"The copy of H at Ĥ.qx correctly decides that its input never halts. >>> H applied to ⟨Ĥ⟩ ⟨Ĥ⟩ correctly decides that its input halts" >>
address to tell them apart.
H and Ĥ are never identical. You know what the hat means don't you? So your magic PO-machines have machine addresses, do they? If so, that's another difference with Turing machines. You won't be able to say
anything about Linz's proof unless you start to talk about Turing
machines.
In my prior claims either H and Ĥ were not identical finite stings
You've lost the plot mate. Nether is even a string. If you made a
prior claim about H or Ĥ being strings (whether identical or not), that
was wrong too.
As far as I can tell, when you write H and Ĥ we must assume that these
refer to some kind of as yet unspecified machine that has "machine
addresses" (so definitely not what Linz is taking about). And that
these H and Ĥ have the property that H applied to some string can
transition to a different state to an exact copy of H if it's embedded
in some other machine. I suppose they don't actually have to be
literally magic to do this, but they are certainly not Turing machines.
Do you have anything to say about Linz's proof?
olcott <NoOne@NoWhere.com> writes:
On 3/23/2022 8:47 PM, Ben Bacarisse wrote:
olcott <NoOne@NoWhere.com> writes:
On 3/23/2022 4:41 PM, Ben Bacarisse wrote:H and Ĥ are never identical. You know what the hat means don't you? So >>> your magic PO-machines have machine addresses, do they? If so, that's
olcott <NoOne@NoWhere.com> writes:
On 3/23/2022 10:19 AM, Ben Bacarisse wrote:OK, but what about your magic PO-machines? They don't behave like this >>>>> (apparently). It's easy to agree to facts about Turing machines, if >>>>> your plan is to keep talking about machines where
olcott <NoOne@NoWhere.com> writes:
On 3/22/2022 10:37 PM, Ben Bacarisse wrote:If H and Ĥ are Turing machines the copy of H at Ĥ.qx cannot make any >>>>>>> different transitions than H does, since they both have identical >>>>>>> inputs. If one compares some strings, the other will too and they will >>>>>>> both arrive as the same result and they will both behave in the same >>>>>>> way. You H and Ĥ are obviously not Turing machines.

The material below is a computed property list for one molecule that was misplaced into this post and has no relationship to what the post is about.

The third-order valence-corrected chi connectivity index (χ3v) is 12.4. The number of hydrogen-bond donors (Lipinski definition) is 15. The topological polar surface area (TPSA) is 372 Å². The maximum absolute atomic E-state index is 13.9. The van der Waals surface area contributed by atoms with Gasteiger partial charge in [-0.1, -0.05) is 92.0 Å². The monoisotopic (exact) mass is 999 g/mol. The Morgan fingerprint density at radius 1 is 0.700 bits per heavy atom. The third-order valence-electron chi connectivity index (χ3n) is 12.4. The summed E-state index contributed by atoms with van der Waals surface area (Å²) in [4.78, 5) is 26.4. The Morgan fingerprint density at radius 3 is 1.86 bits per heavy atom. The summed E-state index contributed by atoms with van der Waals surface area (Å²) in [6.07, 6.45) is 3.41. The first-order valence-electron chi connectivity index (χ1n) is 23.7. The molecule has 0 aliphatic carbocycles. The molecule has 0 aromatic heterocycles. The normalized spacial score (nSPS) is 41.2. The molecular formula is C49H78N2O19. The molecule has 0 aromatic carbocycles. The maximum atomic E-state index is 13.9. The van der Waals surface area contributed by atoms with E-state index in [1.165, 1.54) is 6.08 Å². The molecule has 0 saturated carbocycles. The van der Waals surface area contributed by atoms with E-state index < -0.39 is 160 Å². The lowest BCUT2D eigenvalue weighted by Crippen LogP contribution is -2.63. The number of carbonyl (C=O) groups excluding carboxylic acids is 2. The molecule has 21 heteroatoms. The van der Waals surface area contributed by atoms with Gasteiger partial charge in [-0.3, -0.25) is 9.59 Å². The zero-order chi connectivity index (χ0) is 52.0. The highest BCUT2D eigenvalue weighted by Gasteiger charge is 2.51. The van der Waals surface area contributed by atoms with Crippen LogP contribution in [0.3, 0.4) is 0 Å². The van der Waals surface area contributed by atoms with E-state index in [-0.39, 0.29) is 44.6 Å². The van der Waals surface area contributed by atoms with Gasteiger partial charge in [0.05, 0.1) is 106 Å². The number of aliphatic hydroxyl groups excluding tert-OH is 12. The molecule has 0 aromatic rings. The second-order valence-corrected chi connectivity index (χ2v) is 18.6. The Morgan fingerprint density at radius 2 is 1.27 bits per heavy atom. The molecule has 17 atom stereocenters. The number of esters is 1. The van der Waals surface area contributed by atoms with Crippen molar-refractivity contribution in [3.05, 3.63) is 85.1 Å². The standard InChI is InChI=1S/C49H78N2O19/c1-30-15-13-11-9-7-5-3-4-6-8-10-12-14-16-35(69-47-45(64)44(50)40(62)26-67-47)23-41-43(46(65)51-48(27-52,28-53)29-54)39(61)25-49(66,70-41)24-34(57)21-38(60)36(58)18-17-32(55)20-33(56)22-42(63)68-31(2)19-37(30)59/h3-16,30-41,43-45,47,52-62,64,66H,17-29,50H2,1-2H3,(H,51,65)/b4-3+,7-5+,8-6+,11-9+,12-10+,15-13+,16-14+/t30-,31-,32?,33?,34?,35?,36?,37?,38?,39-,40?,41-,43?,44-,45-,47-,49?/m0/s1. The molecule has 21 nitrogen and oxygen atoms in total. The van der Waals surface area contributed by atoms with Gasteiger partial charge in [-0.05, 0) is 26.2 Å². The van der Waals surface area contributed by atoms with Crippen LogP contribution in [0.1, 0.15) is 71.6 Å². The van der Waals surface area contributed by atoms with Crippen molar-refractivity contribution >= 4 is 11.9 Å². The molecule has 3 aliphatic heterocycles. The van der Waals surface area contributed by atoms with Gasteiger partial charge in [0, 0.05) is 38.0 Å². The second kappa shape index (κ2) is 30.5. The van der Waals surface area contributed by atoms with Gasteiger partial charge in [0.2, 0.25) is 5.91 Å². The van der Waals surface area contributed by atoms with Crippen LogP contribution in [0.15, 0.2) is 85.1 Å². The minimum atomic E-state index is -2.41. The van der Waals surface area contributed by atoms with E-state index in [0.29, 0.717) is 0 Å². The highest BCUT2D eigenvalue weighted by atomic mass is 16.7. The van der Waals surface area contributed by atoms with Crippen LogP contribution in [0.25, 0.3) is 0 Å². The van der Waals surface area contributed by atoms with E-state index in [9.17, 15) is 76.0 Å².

olcott <NoOne@NoWhere.com> writes:
On 3/22/2022 9:32 AM, Ben Bacarisse wrote:You said this:
olcott <NoOne@NoWhere.com> writes:That your only rebuttal to what I say now is dredging up what I said >>>>>>>>>> many months ago proves that you are being dishonest.
On 3/21/2022 10:22 PM, Ben Bacarisse wro0te:
olcott <NoOne@NoWhere.com> writes:
A copy of Linz H is embedded at Ĥ.qx as a simulating halt decider (SHD).But for your "PO-machines":
Ĥ.q0 ⟨Ĥ⟩ ⊢* Ĥ.qx ⟨Ĥ⟩ ⟨Ĥ⟩ ⊢* Ĥ.qy ∞ >>>>>>>>>>>>>> If the pure simulation of ⟨Ĥ⟩ ⟨Ĥ⟩ by embedded_H would reach its final state.
Ĥ.q0 ⟨Ĥ⟩ ⊢* Ĥ.qx ⟨Ĥ⟩ ⟨Ĥ⟩ ⊢* Ĥ.qn >>>>>>>>>>>>>> If the pure simulation of ⟨Ĥ⟩ ⟨Ĥ⟩ by embedded_H would never reach its
final state.
"Ĥ.qx maps ⟨Ĥ⟩ ⟨Ĥ⟩ to Ĥ.qn
corresponds to
H maps ⟨Ĥ⟩ ⟨Ĥ⟩ to H.qy"
and
"The copy of H at Ĥ.qx correctly decides that its input never halts.
H applied to ⟨Ĥ⟩ ⟨Ĥ⟩ correctly decides that its input halts"
so this has nothing to do with Linz. He is talking about Turing >>>>>>>>>>>>> machines.
The Linz conclusion only pertains to the behavior the copy of H >>>>>>>>>>>> embedded within Ĥ applied to ⟨Ĥ⟩ ⟨Ĥ⟩.
Everything Linz says, everything, is predicated on what a Turing machine
is. Unlike Turing machines, your machines are magic -- identical state
transition functions can entail different configuration sequences for
the same input. Nothing you say has any relevance to Linz's Turing >>>>>>>>>>> machines until you categorically repudiate this nonsense. >>>>>>>>>>
"The copy of H at Ĥ.qx correctly decides that its input never halts.
H applied to ⟨Ĥ⟩ ⟨Ĥ⟩ correctly decides that its input halts"
If ⟨H⟩ and ⟨Ĥ⟩ were identical finite strings then they must derive the
same result. They are not identical final strings.
I regret dropping down into simplistic metaphors. I'd rather keep this >>>>>>> about formal Turing machines, but you don't really know what they are, >>>>>>> and you certainly can't reason about them, so that hits a brick wall >>>>>>> pretty quickly.